Automated real-time detection of epileptic seizures

L Kamintsky, I Weissberg, O Prager, M Ketzef, D Gitler, A Becker, Y Zigel, A Friedman

Research output: Contribution to journalMeeting Abstract


Epilepsy is one of the most common neurological disorders and is characterized by recurrent spontaneous seizures, often monitored using electroencephalography (EEG) or intracranial electrocorticography (iEEG). The
ability to effectively detect seizures in real-time could potentially reduce the disabling unpredictability of seizures, by issuing a warning to the patient and/or its caregivers. Furthermore, automatic activation of therapies (pharmacological, electrical, optical or thermal stimulation) upon detection of seizures may significantly advance the treatment of epilepsy and potentially benefit patients suffering from medication side effects or refractory epilepsy.We propose an automated system for real-time detection of seizures tested in three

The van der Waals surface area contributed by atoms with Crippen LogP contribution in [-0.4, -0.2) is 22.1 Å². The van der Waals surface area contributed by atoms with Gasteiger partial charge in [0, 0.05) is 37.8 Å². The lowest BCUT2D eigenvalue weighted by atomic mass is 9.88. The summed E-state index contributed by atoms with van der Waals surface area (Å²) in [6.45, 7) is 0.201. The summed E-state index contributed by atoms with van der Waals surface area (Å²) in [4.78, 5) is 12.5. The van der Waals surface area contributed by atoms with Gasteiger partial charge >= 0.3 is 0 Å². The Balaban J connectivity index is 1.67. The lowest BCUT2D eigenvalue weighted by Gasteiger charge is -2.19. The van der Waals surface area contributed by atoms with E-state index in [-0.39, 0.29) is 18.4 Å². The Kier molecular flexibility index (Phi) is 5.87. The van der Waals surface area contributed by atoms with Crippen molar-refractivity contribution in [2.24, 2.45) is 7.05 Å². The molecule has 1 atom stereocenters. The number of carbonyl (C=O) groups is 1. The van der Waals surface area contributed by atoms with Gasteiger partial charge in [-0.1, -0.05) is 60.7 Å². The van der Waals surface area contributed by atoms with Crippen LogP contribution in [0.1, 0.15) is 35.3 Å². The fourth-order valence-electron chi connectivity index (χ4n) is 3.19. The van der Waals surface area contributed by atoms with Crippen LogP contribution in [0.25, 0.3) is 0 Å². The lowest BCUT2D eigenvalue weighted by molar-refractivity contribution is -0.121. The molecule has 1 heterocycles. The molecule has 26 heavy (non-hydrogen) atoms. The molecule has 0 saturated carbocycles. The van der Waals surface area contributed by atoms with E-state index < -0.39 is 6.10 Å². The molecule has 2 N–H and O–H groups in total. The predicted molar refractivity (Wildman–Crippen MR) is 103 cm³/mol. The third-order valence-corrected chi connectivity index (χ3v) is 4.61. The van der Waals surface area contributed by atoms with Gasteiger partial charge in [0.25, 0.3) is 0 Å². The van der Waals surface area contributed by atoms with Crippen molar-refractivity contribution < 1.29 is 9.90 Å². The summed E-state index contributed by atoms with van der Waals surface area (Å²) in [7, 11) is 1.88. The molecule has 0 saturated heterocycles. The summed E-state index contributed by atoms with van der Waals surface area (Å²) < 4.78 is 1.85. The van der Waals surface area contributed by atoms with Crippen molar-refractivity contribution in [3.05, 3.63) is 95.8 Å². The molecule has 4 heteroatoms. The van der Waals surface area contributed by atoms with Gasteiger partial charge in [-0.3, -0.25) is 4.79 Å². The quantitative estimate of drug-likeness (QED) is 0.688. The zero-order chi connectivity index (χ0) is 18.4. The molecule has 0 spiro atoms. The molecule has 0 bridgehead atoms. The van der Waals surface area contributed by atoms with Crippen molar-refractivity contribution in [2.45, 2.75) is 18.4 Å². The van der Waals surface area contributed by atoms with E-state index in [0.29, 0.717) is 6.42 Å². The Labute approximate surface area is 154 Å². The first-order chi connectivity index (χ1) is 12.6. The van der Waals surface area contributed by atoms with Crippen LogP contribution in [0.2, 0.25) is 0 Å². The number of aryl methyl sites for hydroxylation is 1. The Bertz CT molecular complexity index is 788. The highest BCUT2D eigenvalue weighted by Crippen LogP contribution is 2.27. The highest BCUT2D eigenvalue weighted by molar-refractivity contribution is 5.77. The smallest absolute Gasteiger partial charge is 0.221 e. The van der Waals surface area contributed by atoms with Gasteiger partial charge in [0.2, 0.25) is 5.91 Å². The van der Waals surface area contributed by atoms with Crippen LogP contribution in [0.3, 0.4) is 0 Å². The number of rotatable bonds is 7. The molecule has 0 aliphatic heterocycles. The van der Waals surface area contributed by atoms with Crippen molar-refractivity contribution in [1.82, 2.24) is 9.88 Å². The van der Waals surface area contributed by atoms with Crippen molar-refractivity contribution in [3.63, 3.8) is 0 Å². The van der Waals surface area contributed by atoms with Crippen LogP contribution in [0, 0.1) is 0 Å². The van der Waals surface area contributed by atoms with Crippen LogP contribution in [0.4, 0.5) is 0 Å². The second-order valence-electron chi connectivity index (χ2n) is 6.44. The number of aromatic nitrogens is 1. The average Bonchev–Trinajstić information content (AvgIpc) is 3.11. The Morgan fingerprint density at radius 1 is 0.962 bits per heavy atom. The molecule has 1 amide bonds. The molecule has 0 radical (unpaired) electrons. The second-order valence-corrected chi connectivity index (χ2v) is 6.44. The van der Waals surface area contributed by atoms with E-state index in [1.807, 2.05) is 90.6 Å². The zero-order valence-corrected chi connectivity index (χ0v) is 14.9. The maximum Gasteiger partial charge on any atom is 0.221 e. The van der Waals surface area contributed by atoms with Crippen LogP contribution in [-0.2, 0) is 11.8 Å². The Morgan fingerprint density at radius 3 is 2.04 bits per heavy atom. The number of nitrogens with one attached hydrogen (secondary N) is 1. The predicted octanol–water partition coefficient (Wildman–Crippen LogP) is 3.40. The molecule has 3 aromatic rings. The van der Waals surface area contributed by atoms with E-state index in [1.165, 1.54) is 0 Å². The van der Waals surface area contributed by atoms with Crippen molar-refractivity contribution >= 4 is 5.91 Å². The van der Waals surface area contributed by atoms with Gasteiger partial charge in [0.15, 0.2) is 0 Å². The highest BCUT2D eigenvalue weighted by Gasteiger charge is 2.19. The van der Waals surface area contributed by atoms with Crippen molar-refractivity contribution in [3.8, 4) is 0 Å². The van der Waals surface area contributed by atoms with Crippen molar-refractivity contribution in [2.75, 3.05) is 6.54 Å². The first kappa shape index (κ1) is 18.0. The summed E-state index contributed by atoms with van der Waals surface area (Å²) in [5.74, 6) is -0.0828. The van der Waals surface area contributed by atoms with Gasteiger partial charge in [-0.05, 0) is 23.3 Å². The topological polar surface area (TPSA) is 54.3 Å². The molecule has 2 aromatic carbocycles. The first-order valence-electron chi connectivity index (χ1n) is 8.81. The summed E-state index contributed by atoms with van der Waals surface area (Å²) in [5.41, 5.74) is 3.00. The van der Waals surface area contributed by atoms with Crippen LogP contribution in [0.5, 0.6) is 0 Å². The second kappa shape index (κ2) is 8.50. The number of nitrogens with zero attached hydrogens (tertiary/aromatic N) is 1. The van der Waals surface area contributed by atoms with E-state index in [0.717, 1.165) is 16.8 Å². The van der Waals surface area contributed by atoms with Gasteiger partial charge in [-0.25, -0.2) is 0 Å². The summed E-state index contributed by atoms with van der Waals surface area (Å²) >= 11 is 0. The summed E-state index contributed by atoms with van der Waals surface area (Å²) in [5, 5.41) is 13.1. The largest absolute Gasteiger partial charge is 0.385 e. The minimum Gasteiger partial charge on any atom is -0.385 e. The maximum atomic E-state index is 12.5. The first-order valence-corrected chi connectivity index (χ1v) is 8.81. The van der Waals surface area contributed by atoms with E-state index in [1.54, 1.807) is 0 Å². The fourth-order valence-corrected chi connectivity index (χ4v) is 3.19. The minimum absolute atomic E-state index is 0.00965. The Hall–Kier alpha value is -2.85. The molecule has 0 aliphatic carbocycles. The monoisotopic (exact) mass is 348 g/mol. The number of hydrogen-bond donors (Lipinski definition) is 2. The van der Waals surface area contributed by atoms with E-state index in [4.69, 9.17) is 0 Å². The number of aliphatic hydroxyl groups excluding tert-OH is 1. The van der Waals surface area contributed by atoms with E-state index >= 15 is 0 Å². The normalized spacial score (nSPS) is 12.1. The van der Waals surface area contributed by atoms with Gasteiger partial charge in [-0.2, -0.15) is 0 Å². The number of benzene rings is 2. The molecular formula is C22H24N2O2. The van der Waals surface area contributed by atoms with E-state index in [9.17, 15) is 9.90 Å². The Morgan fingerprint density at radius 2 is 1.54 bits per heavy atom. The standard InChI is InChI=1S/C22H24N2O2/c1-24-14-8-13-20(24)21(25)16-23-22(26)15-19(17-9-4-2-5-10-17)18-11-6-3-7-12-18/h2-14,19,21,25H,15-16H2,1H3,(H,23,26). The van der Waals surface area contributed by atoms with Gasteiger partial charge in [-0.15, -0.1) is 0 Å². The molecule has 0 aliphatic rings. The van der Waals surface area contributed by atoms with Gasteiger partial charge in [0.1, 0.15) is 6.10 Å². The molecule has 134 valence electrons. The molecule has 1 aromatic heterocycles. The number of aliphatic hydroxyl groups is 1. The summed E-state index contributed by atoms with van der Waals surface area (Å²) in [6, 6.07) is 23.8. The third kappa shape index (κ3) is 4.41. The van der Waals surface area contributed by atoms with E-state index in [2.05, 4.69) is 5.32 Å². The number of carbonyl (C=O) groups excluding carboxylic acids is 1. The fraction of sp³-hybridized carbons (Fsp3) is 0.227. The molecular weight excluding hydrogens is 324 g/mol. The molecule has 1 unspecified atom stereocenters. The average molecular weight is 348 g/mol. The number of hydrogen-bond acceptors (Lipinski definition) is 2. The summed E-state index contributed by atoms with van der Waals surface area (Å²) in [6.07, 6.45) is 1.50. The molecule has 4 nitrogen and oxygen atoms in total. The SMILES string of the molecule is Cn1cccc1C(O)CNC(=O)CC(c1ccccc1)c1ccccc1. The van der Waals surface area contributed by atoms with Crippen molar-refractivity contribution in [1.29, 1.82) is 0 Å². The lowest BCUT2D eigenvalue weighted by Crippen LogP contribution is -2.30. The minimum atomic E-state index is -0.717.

different animal models of epilepsy (genetic, status epilepticus-induced and albumin-induced).Cortical activity was continuously recorded through two epidural electrodes connected to an implanted telemetry transmitter. The acquired signals were filtered, segmented and underwent extraction of features, to be classified by an artificial neural network (ANN). For classifier training, a dataset of seizure and non-seizure recordings was comprised and represented by 22 extracted features. Forward selection analysis led to the identification of a
5 feature subset, allowing optimal trade-off between robust ANN classification and reduced computational time. A graphical user interface was created for simple execution of both real-time and off-line data analysis and seizure detection. System performance was assessed by analyzing over 2800 hours of raw iEEG recordings from 15 animals. Performance evaluation revealed overall sensitivity and positive predictive value above 98% in unedited signals containing noise, artifacts and interictal discharges.
Original languageEnglish
Pages (from-to)S57-S57
Number of pages132
JournalJournal of Molecular Neuroscience
Issue numberSuppl 1
StatePublished - Nov 2012


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